But Breshears and Garlett know they’re the exception. “Not too many young kids do it,” Garlett says of frog gigging. The kids at Tri City Christian, the private high school from which he just graduated, would rather go bowling than hunting, he says. Breshears agrees. “It’s mostly dying out,” he says. “Nobody’s teaching it to their kids.”
The hunters click on headlamps powered by battery packs worn around their waists. Someone thwacks a tin of chewing tobacco against his palm. They duck under a barbed-wire fence and head toward a marsh. Moonlight gleams off murky water between a thatch of brush and the twisted boughs of oak trees.
Forty feet from the bog, they hear their prey chattering a chorus near the water’s edge: the hollow-drum croaking of the giant frogs.
A month ago, when frog season had just begun, the Forty Woods Bait and Tackle store in Blue Springs laid out a wide assortment of three- to five-pronged frog gigs. Located a stone’s throw from Lake Jacomo, Prairie Lee Lake and Blue Springs Reservoir, the tackle shop is Kansas City’s frogging hub. More than twenty people have bought gigs there this season, says Forty Woods owner Mark Hill. But these days the average gigger is more than forty years old. That doesn’t speak well for the sport’s future.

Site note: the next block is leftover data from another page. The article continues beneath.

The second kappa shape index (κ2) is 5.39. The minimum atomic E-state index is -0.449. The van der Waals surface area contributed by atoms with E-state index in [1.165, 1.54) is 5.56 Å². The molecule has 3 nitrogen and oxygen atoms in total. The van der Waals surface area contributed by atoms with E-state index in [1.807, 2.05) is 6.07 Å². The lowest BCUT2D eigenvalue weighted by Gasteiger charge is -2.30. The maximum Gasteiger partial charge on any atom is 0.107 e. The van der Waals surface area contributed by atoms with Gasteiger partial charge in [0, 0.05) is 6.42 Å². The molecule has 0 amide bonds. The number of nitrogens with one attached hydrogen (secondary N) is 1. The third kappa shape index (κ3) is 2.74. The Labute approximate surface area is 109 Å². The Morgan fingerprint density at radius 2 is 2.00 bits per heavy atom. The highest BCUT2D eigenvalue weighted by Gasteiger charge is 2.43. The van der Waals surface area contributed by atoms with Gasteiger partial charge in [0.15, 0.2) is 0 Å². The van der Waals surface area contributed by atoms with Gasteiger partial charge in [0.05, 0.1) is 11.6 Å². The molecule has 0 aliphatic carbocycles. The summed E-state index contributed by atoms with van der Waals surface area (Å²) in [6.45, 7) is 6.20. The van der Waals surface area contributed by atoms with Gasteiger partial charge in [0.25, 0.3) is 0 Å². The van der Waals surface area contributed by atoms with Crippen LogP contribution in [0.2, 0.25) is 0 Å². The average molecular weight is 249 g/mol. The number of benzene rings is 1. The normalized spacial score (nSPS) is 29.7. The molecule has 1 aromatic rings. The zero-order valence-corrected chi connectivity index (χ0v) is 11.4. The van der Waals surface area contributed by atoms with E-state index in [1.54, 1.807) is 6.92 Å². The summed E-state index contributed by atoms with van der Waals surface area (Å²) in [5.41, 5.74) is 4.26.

“I think most people around here aren’t into it because they’ve never been taught to,” says J.D. Hall, a sixty-year-old, ponytailed rod-and-reel repairman who operates from a corner of the shop. “Probably some of ’em don’t know what it is about.”
Hall likes to batter the legs of the frogs he catches and fry them in butter. “Tastes a lot better than chicken, a real firm, sweet-tasting meat,” he says. “When I see a great big frog, I say, ‘Look at the legs on that one.'”
Sometimes the legs jump out of the pan when you cook them, Garlett says. He and his buddies usually donate their kills to the Breshears family, which hosts huge frog fries. But first they have to catch the buggers.
Breshears’ boots sink in the mud as he sneaks closer to the filmy water. He points his headlamp toward the bank, then, seeing two eyes reflect like brass buttons, slams his gig into the mud. Lifted back into the air, it reveals a perfectly impaled, softball-sized bullfrog. As the frog thrashes, another hunter grabs hold of the creature’s legs and twists. The frog slides from the gig with a wet popping sound and is tossed into the fishing net.